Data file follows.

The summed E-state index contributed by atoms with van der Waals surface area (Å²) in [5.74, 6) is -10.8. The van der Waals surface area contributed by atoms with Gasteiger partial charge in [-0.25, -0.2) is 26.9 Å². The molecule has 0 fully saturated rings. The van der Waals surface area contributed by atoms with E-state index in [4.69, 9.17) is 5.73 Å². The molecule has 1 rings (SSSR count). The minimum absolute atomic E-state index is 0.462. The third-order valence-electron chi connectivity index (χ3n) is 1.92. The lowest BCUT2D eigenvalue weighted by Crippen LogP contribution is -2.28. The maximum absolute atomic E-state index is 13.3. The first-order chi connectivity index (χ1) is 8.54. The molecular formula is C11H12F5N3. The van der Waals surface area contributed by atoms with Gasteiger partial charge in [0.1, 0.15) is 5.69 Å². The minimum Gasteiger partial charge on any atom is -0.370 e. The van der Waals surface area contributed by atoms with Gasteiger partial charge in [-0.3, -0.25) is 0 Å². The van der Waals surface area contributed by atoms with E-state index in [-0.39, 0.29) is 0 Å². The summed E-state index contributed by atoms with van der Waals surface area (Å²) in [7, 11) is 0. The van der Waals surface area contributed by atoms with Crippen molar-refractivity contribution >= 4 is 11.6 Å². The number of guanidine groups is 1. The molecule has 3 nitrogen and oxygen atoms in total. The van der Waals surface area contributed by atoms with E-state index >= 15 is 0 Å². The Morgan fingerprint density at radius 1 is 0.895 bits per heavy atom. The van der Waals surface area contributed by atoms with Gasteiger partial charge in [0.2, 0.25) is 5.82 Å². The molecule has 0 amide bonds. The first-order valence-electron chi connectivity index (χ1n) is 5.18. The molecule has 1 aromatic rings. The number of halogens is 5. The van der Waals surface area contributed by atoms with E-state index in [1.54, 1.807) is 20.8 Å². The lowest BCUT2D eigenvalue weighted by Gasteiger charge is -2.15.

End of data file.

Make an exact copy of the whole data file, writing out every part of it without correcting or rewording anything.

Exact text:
The summed E-state index contributed by atoms with van der Waals surface area (Å²) in [5.74, 6) is -10.8. The van der Waals surface area contributed by atoms with Gasteiger partial charge in [-0.25, -0.2) is 26.9 Å². The molecule has 0 fully saturated rings. The van der Waals surface area contributed by atoms with E-state index in [4.69, 9.17) is 5.73 Å². The molecule has 1 rings (SSSR count). The minimum absolute atomic E-state index is 0.462. The third-order valence-electron chi connectivity index (χ3n) is 1.92. The lowest BCUT2D eigenvalue weighted by Crippen LogP contribution is -2.28. The maximum absolute atomic E-state index is 13.3. The first-order chi connectivity index (χ1) is 8.54. The molecular formula is C11H12F5N3. The van der Waals surface area contributed by atoms with Gasteiger partial charge in [0.1, 0.15) is 5.69 Å². The minimum Gasteiger partial charge on any atom is -0.370 e. The van der Waals surface area contributed by atoms with Gasteiger partial charge in [-0.3, -0.25) is 0 Å². The van der Waals surface area contributed by atoms with E-state index in [-0.39, 0.29) is 0 Å². The summed E-state index contributed by atoms with van der Waals surface area (Å²) in [7, 11) is 0. The van der Waals surface area contributed by atoms with Crippen molar-refractivity contribution >= 4 is 11.6 Å². The number of guanidine groups is 1. The molecule has 3 nitrogen and oxygen atoms in total. The van der Waals surface area contributed by atoms with E-state index >= 15 is 0 Å². The Morgan fingerprint density at radius 1 is 0.895 bits per heavy atom. The van der Waals surface area contributed by atoms with Gasteiger partial charge in [0.2, 0.25) is 5.82 Å². The molecule has 0 amide bonds. The first-order valence-electron chi connectivity index (χ1n) is 5.18. The molecule has 1 aromatic rings. The number of halogens is 5. The van der Waals surface area contributed by atoms with E-state index in [1.54, 1.807) is 20.8 Å². The lowest BCUT2D eigenvalue weighted by Gasteiger charge is -2.15.